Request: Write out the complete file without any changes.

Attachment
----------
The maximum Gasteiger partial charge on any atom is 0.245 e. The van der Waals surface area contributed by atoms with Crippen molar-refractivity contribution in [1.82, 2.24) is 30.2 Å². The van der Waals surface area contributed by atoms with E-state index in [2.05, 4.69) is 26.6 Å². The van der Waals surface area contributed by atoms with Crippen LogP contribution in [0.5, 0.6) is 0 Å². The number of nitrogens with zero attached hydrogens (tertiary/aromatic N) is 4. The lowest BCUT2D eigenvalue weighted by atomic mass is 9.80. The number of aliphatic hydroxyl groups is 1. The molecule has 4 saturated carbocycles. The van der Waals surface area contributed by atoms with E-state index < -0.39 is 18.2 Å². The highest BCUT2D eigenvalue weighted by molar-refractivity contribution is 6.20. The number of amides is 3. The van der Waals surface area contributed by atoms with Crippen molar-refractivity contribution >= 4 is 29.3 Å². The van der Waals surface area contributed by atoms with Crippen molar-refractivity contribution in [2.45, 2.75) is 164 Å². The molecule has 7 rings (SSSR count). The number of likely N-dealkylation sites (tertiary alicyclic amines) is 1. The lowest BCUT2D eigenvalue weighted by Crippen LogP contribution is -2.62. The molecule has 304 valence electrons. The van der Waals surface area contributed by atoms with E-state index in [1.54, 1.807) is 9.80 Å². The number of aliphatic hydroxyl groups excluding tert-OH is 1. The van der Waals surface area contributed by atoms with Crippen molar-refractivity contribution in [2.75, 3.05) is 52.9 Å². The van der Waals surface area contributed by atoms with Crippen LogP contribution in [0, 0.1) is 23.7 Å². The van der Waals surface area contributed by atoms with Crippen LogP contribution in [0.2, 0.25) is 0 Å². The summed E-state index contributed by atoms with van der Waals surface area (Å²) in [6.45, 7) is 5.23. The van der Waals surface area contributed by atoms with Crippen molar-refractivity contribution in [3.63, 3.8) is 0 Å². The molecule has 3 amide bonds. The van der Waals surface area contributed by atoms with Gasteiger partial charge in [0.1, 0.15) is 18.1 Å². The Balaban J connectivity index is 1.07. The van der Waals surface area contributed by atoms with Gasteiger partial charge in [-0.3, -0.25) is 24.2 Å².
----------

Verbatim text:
The maximum Gasteiger partial charge on any atom is 0.245 e. The van der Waals surface area contributed by atoms with Crippen molar-refractivity contribution in [1.82, 2.24) is 30.2 Å². The van der Waals surface area contributed by atoms with E-state index in [2.05, 4.69) is 26.6 Å². The van der Waals surface area contributed by atoms with Crippen LogP contribution in [0.5, 0.6) is 0 Å². The number of nitrogens with zero attached hydrogens (tertiary/aromatic N) is 4. The lowest BCUT2D eigenvalue weighted by atomic mass is 9.80. The number of aliphatic hydroxyl groups is 1. The molecule has 4 saturated carbocycles. The van der Waals surface area contributed by atoms with E-state index < -0.39 is 18.2 Å². The highest BCUT2D eigenvalue weighted by molar-refractivity contribution is 6.20. The number of amides is 3. The van der Waals surface area contributed by atoms with Crippen molar-refractivity contribution >= 4 is 29.3 Å². The van der Waals surface area contributed by atoms with Crippen molar-refractivity contribution in [2.45, 2.75) is 164 Å². The molecule has 7 rings (SSSR count). The number of likely N-dealkylation sites (tertiary alicyclic amines) is 1. The lowest BCUT2D eigenvalue weighted by Crippen LogP contribution is -2.62. The molecule has 304 valence electrons. The van der Waals surface area contributed by atoms with E-state index in [1.54, 1.807) is 9.80 Å². The number of aliphatic hydroxyl groups excluding tert-OH is 1. The van der Waals surface area contributed by atoms with Crippen molar-refractivity contribution in [2.75, 3.05) is 52.9 Å². The van der Waals surface area contributed by atoms with Crippen LogP contribution in [0, 0.1) is 23.7 Å². The van der Waals surface area contributed by atoms with Crippen LogP contribution in [0.2, 0.25) is 0 Å². The summed E-state index contributed by atoms with van der Waals surface area (Å²) in [6.45, 7) is 5.23. The van der Waals surface area contributed by atoms with Crippen molar-refractivity contribution in [3.63, 3.8) is 0 Å². The molecule has 3 amide bonds. The van der Waals surface area contributed by atoms with Gasteiger partial charge in [0.1, 0.15) is 18.1 Å². The Balaban J connectivity index is 1.07. The van der Waals surface area contributed by atoms with Gasteiger partial charge in [-0.3, -0.25) is 24.2 Å².